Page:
Eleanor Meredith highlights the changes being made to the NIC time limits
The Autumn Statement announced that the Government was considering reform of the time limits related to the recovery of National Insurance from April 2018 as explained in para 4.9 of the Green Book:
4.9 Removing National Insurance from the effects of the Limitation Act – From April 2018, the government will remove NICs from the effects of the Limitation Act 1980 and Northern Ireland equivalent. This will align the time limits and recovery process for enforcing National Insurance debts with other taxes. The government will consult on the details.
As might be expected, the commentary in the Finance Bill clauses released in December 2016 was also light, given that reform is not imminent:
6.7. Removing NICs from the effects of the Limitation Act and aligning the assessment and recovery of NICs with that of Income Tax and other taxes
As announced at Autumn Statement 2016, the government will remove NICs from the effects of the Limitations Act 1980 and Northern Ireland equivalent. This will align the time limits and recovery process for enforcing National Insurance debts with other taxes. It will take effect from April 2018. The government will consult on the detail in early 2017.
What neither document made clear is that different law currently applies in Scotland vis-a-vis the rest of the UK regarding time limits for National Insurance.
No announcement has so far been made regarding the law applying in Scotland and how it is applied by HMRC, currently and going forward. This article considers this in more detail, although it poses more questions than it answers.
Current law and practice
The Statute of Limitations does not apply to debts of National Insurance where these are considered by the Scottish Courts. Rather, the Prescription and Limitation (Scotland) Act 1973 applies in Scotland and provides for a time limit of 20 years for collection of debts, including NIC. This is relevant in terms of deciding how far back the Courts might apply a historic liability, if it were to be pursued via the Scottish Courts. (The Statute of Limitations has a similar 20-year time limit for the rest of the UK, but only in discovery cases; the more familiar time limit is of course six years.)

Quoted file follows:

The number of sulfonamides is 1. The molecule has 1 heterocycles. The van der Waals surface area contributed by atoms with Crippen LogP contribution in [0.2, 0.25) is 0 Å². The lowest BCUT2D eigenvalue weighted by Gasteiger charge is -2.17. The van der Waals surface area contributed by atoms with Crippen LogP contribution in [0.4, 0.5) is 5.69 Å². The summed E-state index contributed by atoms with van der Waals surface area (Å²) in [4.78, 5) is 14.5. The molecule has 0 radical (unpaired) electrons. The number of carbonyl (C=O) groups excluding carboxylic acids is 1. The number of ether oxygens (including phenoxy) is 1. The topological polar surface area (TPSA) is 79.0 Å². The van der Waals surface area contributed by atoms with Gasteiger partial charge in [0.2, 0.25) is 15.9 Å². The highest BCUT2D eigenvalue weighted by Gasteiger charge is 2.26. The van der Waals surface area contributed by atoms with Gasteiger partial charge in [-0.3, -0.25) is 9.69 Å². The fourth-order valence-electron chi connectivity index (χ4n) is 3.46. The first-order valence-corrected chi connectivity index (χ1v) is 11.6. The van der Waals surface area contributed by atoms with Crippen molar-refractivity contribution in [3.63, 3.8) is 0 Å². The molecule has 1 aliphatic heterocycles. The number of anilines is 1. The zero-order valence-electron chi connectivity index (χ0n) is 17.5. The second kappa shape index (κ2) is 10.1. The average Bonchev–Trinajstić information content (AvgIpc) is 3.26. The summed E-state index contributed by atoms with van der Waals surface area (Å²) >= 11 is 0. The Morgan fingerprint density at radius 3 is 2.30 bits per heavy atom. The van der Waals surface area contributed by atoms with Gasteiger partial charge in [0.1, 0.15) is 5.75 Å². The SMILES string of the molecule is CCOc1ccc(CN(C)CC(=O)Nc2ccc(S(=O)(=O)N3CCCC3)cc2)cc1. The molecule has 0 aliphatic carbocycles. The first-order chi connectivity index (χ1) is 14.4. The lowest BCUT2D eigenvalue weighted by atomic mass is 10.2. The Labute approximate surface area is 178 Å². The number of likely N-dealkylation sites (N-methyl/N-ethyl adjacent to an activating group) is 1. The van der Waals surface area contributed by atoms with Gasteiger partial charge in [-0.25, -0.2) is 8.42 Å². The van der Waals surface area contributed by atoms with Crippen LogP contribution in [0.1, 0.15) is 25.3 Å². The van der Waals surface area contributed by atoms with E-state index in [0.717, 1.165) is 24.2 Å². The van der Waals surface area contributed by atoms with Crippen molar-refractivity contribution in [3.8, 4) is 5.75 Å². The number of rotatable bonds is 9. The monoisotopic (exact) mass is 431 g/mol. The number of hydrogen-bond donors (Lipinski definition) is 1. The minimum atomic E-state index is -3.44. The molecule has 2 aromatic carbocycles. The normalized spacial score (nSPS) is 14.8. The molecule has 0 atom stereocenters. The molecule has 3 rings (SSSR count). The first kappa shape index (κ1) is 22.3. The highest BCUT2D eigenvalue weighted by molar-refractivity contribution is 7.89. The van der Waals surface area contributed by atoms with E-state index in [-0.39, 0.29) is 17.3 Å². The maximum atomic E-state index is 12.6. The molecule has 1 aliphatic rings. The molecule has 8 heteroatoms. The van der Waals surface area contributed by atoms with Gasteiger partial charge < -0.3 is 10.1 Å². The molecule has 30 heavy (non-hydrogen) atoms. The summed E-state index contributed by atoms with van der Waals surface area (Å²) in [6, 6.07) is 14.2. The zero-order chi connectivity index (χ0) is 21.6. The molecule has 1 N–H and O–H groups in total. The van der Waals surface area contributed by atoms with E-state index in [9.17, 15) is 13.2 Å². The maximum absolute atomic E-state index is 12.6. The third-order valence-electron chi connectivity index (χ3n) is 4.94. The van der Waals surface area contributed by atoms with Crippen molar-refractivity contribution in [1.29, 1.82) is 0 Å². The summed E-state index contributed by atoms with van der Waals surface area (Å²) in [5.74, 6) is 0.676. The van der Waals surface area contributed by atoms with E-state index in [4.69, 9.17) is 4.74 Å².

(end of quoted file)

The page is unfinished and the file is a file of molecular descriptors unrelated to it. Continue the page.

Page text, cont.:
As a practical matter this has historically had limited impact, as HMRC’s past practice has been to pursue arrears of liability through English Courts, and therefore to apply the six-year time limit that applies more widely in England, Wales and Northern Ireland, both to settlements pursued through the Courts and to those agreed outside it.
More recently, however, HMRC has argued that “normal” settlements involving “Scottish employers” should cover a 20-year period, in line with the Prescription and Limitation (Scotland) Act. While this appears to be a reasonable outcome where HMRC actively pursues a liability via a Scottish Court it appears far less justifiable where an employer is settling out of Court with HMRC.
It is especially concerning, because it is not clear what sort of connection an employer has to have with Scotland to fall within HMRC’s definition of a Scottish employer. While businesses incorporated in Scotland or with a Head Office there might expect to be regarded as a Scottish employer, any employer with a place of business in
Scotland is potentially at risk of a 20-year time limit applying if HMRC argues that it would pursue any outstanding National Insurance liability via the Scottish Courts.
Clarification of what is intended in terms of time limits for NIC for Scotland from 6 April 2018 is urgently needed. There seems no obvious reason to impose an increased potential future burden on those employers that do business in Scotland and not just the rest of the UK. Clarification of what HMRC regards as a “Scottish employer” is still more urgent, together with confirmation of tax years for which HMRC is seeking to argue that a different treatment should apply to settlements agreed without Court intervention where a Scottish employer, however defined, is involved.